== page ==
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Seekers of the Lost Boy Kindle Edition
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Taryn Hayes begins with a message in a bottle and through skillful storytelling delves into the tragedy of apartheid and one boy's journey from despair to faith. Along the way, we meet a homeschooling family and experience with them the discovery of not only the one who sent the message, but the One who invites us to discover Him.
The story is full of great characters and dialogue that rings true in any family setting, whether in South Africa or middle America. And for extra credit--the ending had a few twists and turns I didn't expect! Seekers of the Lost Boy left me story-satisfied and hoping for more from Taryn in the future.
Haven't we all imagined finding our very own bottle whilst on holiday? Well this book didn't let us down. There was enough intrigue to hold our attention throughout the journey. My daughter, age 9, loved the book so much that she asked, on several occasions, if there was to be more adventures with this homeschooled family. Being homeschooled herself she could identify with the children in the story. The Wards have a secret which brought me to tears and inspired several deep conversations in our home.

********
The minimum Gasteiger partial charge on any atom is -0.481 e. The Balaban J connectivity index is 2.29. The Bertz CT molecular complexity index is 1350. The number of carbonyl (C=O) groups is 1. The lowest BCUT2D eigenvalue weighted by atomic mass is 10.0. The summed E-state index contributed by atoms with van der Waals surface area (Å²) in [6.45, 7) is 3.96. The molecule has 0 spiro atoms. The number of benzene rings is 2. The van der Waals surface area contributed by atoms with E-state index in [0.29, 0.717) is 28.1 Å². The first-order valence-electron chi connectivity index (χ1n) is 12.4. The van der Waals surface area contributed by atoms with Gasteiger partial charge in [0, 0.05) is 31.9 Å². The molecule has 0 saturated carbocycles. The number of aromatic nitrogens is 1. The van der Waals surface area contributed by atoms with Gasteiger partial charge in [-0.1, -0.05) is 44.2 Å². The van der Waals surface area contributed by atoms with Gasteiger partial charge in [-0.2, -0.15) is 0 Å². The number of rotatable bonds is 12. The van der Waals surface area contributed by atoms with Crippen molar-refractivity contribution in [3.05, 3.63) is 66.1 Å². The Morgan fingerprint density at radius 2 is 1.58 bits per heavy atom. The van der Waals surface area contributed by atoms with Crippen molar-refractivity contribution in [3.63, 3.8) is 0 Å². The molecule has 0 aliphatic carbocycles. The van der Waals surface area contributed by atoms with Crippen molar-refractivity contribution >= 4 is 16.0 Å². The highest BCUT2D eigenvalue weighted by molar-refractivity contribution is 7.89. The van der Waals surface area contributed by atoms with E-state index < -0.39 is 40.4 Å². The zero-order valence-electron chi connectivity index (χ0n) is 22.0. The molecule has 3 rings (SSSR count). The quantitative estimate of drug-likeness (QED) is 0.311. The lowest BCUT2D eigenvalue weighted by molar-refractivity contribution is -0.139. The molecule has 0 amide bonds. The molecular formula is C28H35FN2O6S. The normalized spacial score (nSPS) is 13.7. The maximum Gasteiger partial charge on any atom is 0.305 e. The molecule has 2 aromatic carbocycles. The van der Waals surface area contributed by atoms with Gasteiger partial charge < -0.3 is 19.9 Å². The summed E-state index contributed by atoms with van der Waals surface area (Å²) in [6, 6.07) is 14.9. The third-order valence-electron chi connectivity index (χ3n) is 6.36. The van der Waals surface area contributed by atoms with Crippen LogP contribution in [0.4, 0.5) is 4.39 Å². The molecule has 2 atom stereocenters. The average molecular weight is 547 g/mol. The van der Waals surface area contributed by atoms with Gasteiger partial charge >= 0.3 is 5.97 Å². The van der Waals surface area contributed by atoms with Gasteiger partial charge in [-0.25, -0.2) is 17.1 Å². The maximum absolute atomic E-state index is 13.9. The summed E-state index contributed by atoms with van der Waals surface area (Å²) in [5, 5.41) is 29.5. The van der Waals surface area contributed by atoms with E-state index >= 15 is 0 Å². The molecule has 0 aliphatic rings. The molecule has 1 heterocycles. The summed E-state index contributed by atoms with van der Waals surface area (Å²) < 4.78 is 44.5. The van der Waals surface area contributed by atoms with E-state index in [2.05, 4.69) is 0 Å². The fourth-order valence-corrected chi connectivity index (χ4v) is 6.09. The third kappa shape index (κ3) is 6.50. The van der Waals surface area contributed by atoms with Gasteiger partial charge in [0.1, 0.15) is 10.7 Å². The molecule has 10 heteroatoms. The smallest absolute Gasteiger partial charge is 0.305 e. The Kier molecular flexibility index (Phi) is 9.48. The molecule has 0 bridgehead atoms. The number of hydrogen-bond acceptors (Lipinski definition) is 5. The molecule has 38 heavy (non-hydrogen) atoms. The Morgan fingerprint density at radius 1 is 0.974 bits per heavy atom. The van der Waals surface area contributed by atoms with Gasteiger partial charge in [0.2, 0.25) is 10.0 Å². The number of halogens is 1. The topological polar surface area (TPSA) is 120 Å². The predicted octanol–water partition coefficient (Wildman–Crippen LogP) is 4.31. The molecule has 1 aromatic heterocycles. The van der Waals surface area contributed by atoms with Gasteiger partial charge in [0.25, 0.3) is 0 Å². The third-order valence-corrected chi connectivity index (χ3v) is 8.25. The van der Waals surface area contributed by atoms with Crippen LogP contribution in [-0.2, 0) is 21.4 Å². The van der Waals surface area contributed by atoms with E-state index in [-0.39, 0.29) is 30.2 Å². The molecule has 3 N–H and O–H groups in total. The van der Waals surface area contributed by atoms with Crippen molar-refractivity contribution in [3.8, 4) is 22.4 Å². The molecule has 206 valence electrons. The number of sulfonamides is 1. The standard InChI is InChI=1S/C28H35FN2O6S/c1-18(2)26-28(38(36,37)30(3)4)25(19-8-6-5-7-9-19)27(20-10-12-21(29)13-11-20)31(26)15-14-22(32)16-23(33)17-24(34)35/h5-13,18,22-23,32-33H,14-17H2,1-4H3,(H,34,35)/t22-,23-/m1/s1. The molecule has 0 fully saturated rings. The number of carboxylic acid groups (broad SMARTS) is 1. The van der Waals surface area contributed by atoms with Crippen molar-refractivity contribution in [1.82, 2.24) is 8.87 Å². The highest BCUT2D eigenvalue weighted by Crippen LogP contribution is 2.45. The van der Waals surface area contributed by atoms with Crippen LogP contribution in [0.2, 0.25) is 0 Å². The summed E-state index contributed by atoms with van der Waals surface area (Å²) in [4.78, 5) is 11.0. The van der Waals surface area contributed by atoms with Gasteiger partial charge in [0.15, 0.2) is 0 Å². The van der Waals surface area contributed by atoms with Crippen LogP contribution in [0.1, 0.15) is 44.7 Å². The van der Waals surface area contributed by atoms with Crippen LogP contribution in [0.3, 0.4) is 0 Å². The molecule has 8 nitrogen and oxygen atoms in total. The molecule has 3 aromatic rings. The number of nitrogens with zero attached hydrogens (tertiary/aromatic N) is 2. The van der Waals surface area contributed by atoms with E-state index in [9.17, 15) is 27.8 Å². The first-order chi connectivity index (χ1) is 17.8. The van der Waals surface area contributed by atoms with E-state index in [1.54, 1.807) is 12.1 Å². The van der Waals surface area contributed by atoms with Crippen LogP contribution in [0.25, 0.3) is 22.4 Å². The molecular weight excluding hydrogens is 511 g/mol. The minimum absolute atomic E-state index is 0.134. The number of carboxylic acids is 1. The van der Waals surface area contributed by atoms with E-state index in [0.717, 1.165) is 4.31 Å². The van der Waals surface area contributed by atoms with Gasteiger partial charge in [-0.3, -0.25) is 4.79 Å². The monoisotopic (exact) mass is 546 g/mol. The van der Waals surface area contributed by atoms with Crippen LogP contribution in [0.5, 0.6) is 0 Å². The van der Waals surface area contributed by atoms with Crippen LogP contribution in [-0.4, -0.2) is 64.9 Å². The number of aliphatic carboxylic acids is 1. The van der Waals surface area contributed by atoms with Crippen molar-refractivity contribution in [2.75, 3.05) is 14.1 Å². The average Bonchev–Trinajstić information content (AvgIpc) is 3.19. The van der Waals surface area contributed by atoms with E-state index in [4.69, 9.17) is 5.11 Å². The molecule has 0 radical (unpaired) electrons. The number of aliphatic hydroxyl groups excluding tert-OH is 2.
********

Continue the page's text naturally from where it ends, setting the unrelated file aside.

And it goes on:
Initially I was concerned that the religious content of the book would feel alien to us, not being active Christians. However it just served to teach us how people may be converted into the Christian faith. It also made sense in the context of the story.
The historical setting was fascinating. Addressing the damaging effects Apartheid had on the majority of South Africans. Seen through the eyes of someone who had lived through forced relocation and segregation laws, made it all the more realistic.
All in all a realistic adventure filled with wonderful educational nuggets. We can't wait for the next book in the series.
Taryn sets up the characters well in the first few chapters, but it's only when the Ward family track down Joseph that her wonderful story-telling ability really starts to shine. I found myself compelled to read on, despite the lateness of the hour, getting quite choked up at times. I think she pitches it very well at her intended age-group (I already have a pile ready to give to my God-children, nephews, nieces and other friends' children!), but the book also has the potential to impact a lot of parents with the gospel, if they read the story along with their kids.
My only (very small) criticism would be the omission of a Ward family outing to a World Cup soccer match - painted faces, vuvuzelas, fan-walk and all - given the timing of the story in the winter of 2010! But this may well have distracted from the building tension of the unfolding narrative, so I won't deduct any stars for this! Fantastic work, Taryn!